Batman: Year One: Batman and Jim Gordon's early days in a detective noir thriller Originally posted at Fantasy Literature Frank Miller’s Batman: The Dark Knight Returns (1986) completely reinvented Batman as angry and bitter older man coming out of retirement to stem a rising tide of crime in Gotham City alongside Police Commissioner Jim Gordon. This was a dark vision of a complex and troubled soul driven to fight crime to avenge his parent’s senseless death, and it resonated with a new generation Batman: Year One: Batman and Jim Gordon's early days in a detective noir thriller Originally posted at Fantasy Literature Frank Miller’s Batman: The Dark Knight Returns (1986) completely reinvented Batman as angry and bitter older man coming out of retirement to stem a rising tide of crime in Gotham City alongside Police Commissioner Jim Gordon. This was a dark vision of a complex and troubled soul driven to fight crime to avenge his parent’s senseless death, and it resonated with a new generation of readers and gained comics greater credibility among mainstream readers. Just one year later Miller produced a four-part story arc called Batman: Year One (1987). Though not as iconic as The Dark Knight Returns, this story of Batman and Jim Gordon’s early days is regarded by many as one of the best Batman stories ever told. Origin stories are very popular in the comics world, and this is one is a finely-nuanced character study of two complex individuals. We all know that Batman’s parents were gunned down by a mugger outside a movie theater when he was a small boy. This traumatic event, along with an underground cave filled with bats and his lonely upbringing in his parents’ palatial and brooding Wayne Manor, led him to become the caped crusader who hunts down criminals in the dead of night. But what did Bruce Wayne do for the 18 years after being orphaned? Would you believe he lived in Europe, learning every form of fighting batman year one 1imaginable, in order to someday avenge his parents’ murders? And that his first fumbling attempts to fight criminals would almost get him killed, again and again, before he settled on a costume to hide his identity and strike fear into his enemies’ hearts. In his early days, Batman gets beat up, stabbed, etc. in the process of trying to help others who don’t realize his intentions. Who would have thought doing good could be so punishing? Batman: Year One really surprised me with how realistic, gritty, and crime noir the storyline was. It’s not well known that Batman was originally a detective, not a superhero. It’s always been a given that Gotham City is a crime-ridden version of New York, filled with hoodlums and thugs in every alley and dark corner. But what I wasn’t prepared for was the level of blatant corruption in the Gotham City police department, which Lieutenant James Gordon encounters on his first day in the force. His partner is a thug named Flass, with Green Beret training, who casually beats up street teens and laughs it off on their first day together. Gordon is then introduced to police commissioner Gillian Loeb, a loathsome and corrupt man who reminds Gordon that loyalty and teamwork (read: don’t rock the boat) are the keys to success on the force. Gordon quickly discovers that most of the cops on the force are on the take, involved in drug trades, shakedowns, kickbacks, and every other form of graft imaginable. This all goes on under the direction of Loeb, and no cop is stupid enough to fight this, except the stubborn Gordon. As a result, he is repeatedly subjected to attacks and beatings by other cops. I’m guessing this aspect of Gotham was not explored in the earlier Batman comics, though I could be wrong. Gordon has heard about the Batman, a strange vigilante preying on small-time criminals between midnight and 4am. The Batman is disrupting the established routine of the crooked cops, so Loeb demands that Gordon take him down. However, as Gordon learns more about Batman’s acts of heroism, he begins to wonder whether Batman really is a menace to society or not. Meanwhile, Batman antagonizes commissioner Loeb past the breaking point, so he sends out a ruthless SWAT team armed with M-16s to hunt down Batman in an abandoned warehouse. Gordon is outside, helpless to prevent orders to kill Batman on sight. This is an extended action sequence that is incredibly cinematic and reminded me of Die Hard, the lone hero fighting against hordes of rivals, except in this case these are cops and Batman doesn’t want to hurt them if possible. But they show no such mercy, dropping explosives on the building. By some miracle, Batman manages to escape despite being shot and hurt, with a burning building collapsing about him. Miller does an excellent job of depicting a police force thoroughly corrupt at every level. I felt like I was watching Al Pacino’s Serpico, Kevin Costner’s Untouchables, or James Ellroy’s L.A. Confidential. And Gordon’s character stands out for his noble refusal to go along with things despite the backlash. However, things are pushed to a breaking point when Loeb has Gordon’s wife and young child kidnapped by goons. Gordon goes into kick-ass mode, fighting back in a white-hot fury. When he tracks down the kidnappers, it is Batman that provides critical assistance at a key moment. So although Gordon does not know Batman’s true identity, he also understands there are good intentions there. It’s clear that they will forge a strange alliance against all the criminals in Gotham City, both inside the police force and on the streets. The recent GOTHAM TV series has really fueled my interest in Batman’s origins. It explores the early years of Bruce Wayne, Jim Gordon and Harvey Dent, as well as many of Batman’s most infamous enemies. It’s hard to imagine a series 20 years ago centering on so many villains, depicting them as often good-intentioned people who went astray due to bad circumstances. We get a glimpse of the early Penguin, Joker, Riddler, Two-Face, Catwoman, Poison Ivy, Falcone, Maroni, Loeb, etc. It’s a fresh angle to the BATMAN story, and one worthy of its own review.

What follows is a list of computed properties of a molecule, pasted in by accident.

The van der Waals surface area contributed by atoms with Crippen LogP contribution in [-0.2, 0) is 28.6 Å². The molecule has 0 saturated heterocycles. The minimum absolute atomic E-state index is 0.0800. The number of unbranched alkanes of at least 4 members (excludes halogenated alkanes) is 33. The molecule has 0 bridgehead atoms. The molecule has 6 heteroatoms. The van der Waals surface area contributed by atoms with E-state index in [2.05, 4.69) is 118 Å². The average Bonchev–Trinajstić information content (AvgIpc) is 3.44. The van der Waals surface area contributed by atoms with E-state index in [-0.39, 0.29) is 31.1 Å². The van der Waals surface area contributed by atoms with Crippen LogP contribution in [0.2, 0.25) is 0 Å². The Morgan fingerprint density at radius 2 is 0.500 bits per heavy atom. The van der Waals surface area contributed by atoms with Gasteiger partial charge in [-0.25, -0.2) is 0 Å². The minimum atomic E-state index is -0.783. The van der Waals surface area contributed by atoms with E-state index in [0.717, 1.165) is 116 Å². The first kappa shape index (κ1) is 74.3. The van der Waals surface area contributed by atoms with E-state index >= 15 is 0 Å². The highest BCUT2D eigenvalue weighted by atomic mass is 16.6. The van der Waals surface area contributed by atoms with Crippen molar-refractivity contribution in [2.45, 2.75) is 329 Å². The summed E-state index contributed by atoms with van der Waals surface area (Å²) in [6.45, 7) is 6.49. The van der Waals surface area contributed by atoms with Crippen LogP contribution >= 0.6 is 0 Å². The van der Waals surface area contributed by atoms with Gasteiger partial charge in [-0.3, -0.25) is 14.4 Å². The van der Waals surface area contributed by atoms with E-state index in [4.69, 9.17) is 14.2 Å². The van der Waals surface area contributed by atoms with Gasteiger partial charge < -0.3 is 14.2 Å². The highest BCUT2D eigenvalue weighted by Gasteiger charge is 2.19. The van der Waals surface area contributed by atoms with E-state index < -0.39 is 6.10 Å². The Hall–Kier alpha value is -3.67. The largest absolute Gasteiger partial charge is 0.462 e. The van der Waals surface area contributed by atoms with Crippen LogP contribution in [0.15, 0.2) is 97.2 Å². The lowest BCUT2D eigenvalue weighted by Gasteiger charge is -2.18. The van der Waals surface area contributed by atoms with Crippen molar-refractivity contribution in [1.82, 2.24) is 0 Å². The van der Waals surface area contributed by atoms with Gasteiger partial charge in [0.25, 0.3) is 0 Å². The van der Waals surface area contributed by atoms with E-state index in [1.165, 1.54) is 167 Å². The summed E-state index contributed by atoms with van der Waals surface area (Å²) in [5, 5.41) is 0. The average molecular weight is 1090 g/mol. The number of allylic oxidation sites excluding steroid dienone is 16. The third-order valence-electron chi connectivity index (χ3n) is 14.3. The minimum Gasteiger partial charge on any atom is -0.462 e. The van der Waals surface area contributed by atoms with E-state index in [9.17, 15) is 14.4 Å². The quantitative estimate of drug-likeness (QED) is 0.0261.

18. 5 out of 5